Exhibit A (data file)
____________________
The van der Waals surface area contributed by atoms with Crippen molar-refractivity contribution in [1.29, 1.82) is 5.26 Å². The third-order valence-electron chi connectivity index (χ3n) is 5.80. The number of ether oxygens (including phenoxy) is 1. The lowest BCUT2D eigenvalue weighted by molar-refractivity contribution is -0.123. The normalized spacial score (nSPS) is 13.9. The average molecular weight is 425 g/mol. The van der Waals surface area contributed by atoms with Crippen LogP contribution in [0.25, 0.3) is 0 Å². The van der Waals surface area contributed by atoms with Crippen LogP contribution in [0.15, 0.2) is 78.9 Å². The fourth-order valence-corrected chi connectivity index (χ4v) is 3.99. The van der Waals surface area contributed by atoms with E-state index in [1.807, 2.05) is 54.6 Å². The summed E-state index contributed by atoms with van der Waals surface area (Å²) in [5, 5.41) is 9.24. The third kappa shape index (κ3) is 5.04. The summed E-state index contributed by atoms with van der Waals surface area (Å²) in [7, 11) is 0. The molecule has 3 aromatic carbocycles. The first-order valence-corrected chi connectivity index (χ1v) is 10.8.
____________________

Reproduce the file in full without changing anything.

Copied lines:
The van der Waals surface area contributed by atoms with Crippen molar-refractivity contribution in [1.29, 1.82) is 5.26 Å². The third-order valence-electron chi connectivity index (χ3n) is 5.80. The number of ether oxygens (including phenoxy) is 1. The lowest BCUT2D eigenvalue weighted by molar-refractivity contribution is -0.123. The normalized spacial score (nSPS) is 13.9. The average molecular weight is 425 g/mol. The van der Waals surface area contributed by atoms with Crippen LogP contribution in [0.25, 0.3) is 0 Å². The van der Waals surface area contributed by atoms with Crippen LogP contribution in [0.15, 0.2) is 78.9 Å². The fourth-order valence-corrected chi connectivity index (χ4v) is 3.99. The van der Waals surface area contributed by atoms with E-state index in [1.807, 2.05) is 54.6 Å². The summed E-state index contributed by atoms with van der Waals surface area (Å²) in [5, 5.41) is 9.24. The third kappa shape index (κ3) is 5.04. The summed E-state index contributed by atoms with van der Waals surface area (Å²) in [7, 11) is 0. The molecule has 3 aromatic carbocycles. The first-order valence-corrected chi connectivity index (χ1v) is 10.8.